Where the term "zero-sum" comes from

Published: 2022-09-08

In 1925, John von Neumann published one of the first papers introducing "game theory" into popular discourse. In it, he explained that most games are just a series of events. Some of those events depend entirely on chance–which von Neumann calls 'draws'– and others on the decision of a player–what von Neumann calls 'steps.'

Ultimately, he concluded a game, as The Man from the Future explains, "could be represented simply as the choice by each player of a single strategy (effectively an amalgam of all the strategies they play in the game), followed by a calculation of their respective payouts that accounts for everyone's choices (and which factors in their luck)."

But he couldn't get any further in his thinking with multi-player games, so he started thinking about games with two players whose payouts equal 0.

Since there are only two players, one has to win and the other has to lose. What one person wins is equal to what the other person loses. So if Player A wins $5, then Player B has to have lost $5 somehow. The two payouts, when added together equal 0 (5 + (-5) = 0). Therefore, these games were determined to be zero-sum: the sum equals zero.

Why this matters

The terms "zero-sum" and "positive-sum" are popular in the online world I hang out in. The benefits of the world and the creator economy being "positive-sum" or touted and the mindset that the world is "zero-sum" is negative. I always understood what they meant, but didn't know the background behind them. It turns out, John von Neumann helped birth these terms into the world through his earlier work on game theory.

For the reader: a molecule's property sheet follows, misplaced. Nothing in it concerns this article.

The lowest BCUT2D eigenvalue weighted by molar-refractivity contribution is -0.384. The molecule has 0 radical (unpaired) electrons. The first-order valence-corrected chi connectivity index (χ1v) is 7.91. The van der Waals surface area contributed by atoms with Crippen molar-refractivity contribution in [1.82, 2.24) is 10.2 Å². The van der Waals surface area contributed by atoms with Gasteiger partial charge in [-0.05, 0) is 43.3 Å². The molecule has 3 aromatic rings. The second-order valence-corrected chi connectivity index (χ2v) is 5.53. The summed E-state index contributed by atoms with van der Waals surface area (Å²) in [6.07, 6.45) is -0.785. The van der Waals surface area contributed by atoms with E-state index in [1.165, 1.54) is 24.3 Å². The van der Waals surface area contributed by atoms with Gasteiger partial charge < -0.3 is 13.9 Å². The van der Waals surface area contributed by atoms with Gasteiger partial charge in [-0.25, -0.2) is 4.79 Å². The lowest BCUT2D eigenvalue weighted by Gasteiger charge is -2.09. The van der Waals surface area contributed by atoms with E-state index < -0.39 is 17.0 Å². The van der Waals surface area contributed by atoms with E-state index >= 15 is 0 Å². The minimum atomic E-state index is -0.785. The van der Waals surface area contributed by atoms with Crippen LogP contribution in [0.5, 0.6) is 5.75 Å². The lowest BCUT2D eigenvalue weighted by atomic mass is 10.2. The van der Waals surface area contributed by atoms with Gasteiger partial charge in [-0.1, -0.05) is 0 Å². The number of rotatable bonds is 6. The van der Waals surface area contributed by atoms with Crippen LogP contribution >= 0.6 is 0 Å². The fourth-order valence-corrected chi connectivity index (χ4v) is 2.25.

The paper in which he lays out these terms is the one where he describes his 'minimax' strategy. In our example above, Player B wants to minimize the maximum amount of money they can lose and Player A wants to maximize the minimum amount they can win (called the 'maximin' strategy).

People who are described as having a "zero-sum mindset" are those that don't think there can be multiple winners. They'll do anything they can to climb the ladder or make the sale. They are also usually very jealous of other people's success because in their world, if someone else is winning, that means they're losing.

Though that's not how the world really works, so the world can be described as "positive-sum." There is enough winnings for everyone. Thankfully this is the case, because we're a few million years late to the party.